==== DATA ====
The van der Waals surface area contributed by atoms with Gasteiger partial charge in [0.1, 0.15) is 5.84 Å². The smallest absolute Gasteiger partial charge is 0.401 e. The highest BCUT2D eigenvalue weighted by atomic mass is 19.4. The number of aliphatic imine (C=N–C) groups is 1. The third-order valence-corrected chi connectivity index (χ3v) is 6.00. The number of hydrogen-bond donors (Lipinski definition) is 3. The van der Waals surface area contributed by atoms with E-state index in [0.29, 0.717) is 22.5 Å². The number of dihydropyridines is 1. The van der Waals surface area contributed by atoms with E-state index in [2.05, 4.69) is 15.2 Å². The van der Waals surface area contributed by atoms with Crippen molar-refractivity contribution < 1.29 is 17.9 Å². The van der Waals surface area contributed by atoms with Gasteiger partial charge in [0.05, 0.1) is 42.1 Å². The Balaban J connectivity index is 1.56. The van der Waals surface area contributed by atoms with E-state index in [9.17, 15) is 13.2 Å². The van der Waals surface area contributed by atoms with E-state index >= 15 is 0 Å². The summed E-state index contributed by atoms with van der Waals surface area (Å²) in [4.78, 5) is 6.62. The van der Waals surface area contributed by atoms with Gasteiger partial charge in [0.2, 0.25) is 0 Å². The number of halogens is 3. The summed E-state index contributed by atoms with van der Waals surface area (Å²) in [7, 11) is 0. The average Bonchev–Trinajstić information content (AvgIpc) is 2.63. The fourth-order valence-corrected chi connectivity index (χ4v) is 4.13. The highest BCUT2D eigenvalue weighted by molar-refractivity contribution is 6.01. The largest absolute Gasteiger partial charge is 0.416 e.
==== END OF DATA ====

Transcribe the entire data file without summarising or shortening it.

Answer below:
The van der Waals surface area contributed by atoms with Gasteiger partial charge in [0.1, 0.15) is 5.84 Å². The smallest absolute Gasteiger partial charge is 0.401 e. The highest BCUT2D eigenvalue weighted by atomic mass is 19.4. The number of aliphatic imine (C=N–C) groups is 1. The third-order valence-corrected chi connectivity index (χ3v) is 6.00. The number of hydrogen-bond donors (Lipinski definition) is 3. The van der Waals surface area contributed by atoms with E-state index in [0.29, 0.717) is 22.5 Å². The number of dihydropyridines is 1. The van der Waals surface area contributed by atoms with E-state index in [2.05, 4.69) is 15.2 Å². The van der Waals surface area contributed by atoms with Crippen molar-refractivity contribution < 1.29 is 17.9 Å². The van der Waals surface area contributed by atoms with Gasteiger partial charge in [0.05, 0.1) is 42.1 Å². The Balaban J connectivity index is 1.56. The van der Waals surface area contributed by atoms with E-state index in [9.17, 15) is 13.2 Å². The van der Waals surface area contributed by atoms with E-state index >= 15 is 0 Å². The summed E-state index contributed by atoms with van der Waals surface area (Å²) in [4.78, 5) is 6.62. The van der Waals surface area contributed by atoms with Gasteiger partial charge in [0.2, 0.25) is 0 Å². The number of halogens is 3. The summed E-state index contributed by atoms with van der Waals surface area (Å²) in [7, 11) is 0. The average Bonchev–Trinajstić information content (AvgIpc) is 2.63. The fourth-order valence-corrected chi connectivity index (χ4v) is 4.13. The highest BCUT2D eigenvalue weighted by molar-refractivity contribution is 6.01. The largest absolute Gasteiger partial charge is 0.416 e.